We joke that there’s nothing new under the sun. The same younger folks who mock the old-timers among us wear clothing lines recycled from times past and sing lyrics to songs we knew when we ourselves were children. So too, unless you’re an inventor, it is unlikely that your business provides a product or service that someone else, somewhere else, is not also marketing. The key, then, is in how you package or deliver whatever the product, service, or content is that you’re selling. And the great differentiator is creativity.

 

Paint a picture. Okay, maybe not literally (although a mural would be AWESOME). But use imagery to promote your work. People are visual by nature, and your images will get their attention far more easily than the best-worded content. Be sure you’re adding well-worded content for them to see once you’ve piqued their interest. Capture video of your team (or your team of one—just keeping it real in small business land) at work behind the scenes. Create an infographic of what you do, the pain point you solve, or the progress you’ve made. (We’re super proud of that growth in charitable giving).

 

Provide value. Sure, all business inherently should be about providing value to customers. But if you want to stand out, go the extra mile. Not everything you offer has to be about making a profit. Share your expertise. Be a resource for the people who trust you with their dollars and business. Like these great (free!) MILLIE Toolkits that can help guide you through a PCS from start to finish. Incidentally, giving away something that you’ve invested time and love in is good for business.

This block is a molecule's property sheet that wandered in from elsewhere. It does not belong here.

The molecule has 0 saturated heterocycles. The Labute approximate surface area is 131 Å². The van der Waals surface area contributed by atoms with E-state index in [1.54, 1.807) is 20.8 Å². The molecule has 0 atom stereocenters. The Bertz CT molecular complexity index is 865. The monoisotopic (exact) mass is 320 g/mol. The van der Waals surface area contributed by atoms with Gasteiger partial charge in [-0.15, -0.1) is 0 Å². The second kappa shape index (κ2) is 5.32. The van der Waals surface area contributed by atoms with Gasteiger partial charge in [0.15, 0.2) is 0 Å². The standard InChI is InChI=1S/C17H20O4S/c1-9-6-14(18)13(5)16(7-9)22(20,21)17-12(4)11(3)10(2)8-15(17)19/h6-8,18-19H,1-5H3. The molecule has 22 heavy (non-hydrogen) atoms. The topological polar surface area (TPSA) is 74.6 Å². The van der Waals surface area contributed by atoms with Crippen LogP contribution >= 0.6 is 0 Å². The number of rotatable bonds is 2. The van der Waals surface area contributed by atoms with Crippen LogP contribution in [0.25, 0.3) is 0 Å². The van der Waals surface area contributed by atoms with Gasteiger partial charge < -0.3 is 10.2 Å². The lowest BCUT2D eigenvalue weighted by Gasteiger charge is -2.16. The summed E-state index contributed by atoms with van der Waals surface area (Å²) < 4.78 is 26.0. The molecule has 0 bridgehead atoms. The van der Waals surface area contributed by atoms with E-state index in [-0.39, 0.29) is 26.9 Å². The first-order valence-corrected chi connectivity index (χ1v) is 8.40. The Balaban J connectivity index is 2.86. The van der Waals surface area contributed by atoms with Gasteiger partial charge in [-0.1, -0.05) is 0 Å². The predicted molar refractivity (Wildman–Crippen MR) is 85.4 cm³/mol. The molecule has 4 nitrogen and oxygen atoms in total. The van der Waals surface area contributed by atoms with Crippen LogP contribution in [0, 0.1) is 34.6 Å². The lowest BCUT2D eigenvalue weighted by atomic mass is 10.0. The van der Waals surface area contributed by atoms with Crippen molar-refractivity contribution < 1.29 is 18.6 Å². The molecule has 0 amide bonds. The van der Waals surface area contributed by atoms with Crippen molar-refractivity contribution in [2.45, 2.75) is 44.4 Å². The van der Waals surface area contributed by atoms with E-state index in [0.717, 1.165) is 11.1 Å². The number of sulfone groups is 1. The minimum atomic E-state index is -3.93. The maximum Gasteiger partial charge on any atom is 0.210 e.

Be generous with your gratitude. You could simply put whatever you sell in a box and send it out in the mail. But everybody’s doing that. Be creative about how you show your love for the people who keep your business lights on (literally and figuratively). Send a handwritten thank-you note. Toss in a free product or coupon code. Showcase their work if you’re providing services to them. Give them a shout-out for their business (unless you’re selling something that requires some discretion, and then maybe don’t advertise how glad you are they’ve bought your incontinence products, for example.)

 

Create your own league of super fans. Super fans are people who are delighted with the products or services you offer. They’re your purpose as a business owner. They’re also your best marketing tool. Get their quotes and endorsements. Ask for those positive reviews that you can promote on your website and social media. Capture photos of people wearing/using your products in the most interesting/far-away/unusual places via a photo or video contest. Hold a “best caption” challenge. Make it “cool” (or at least remotely entertaining) to be someone who purchases what you’re selling.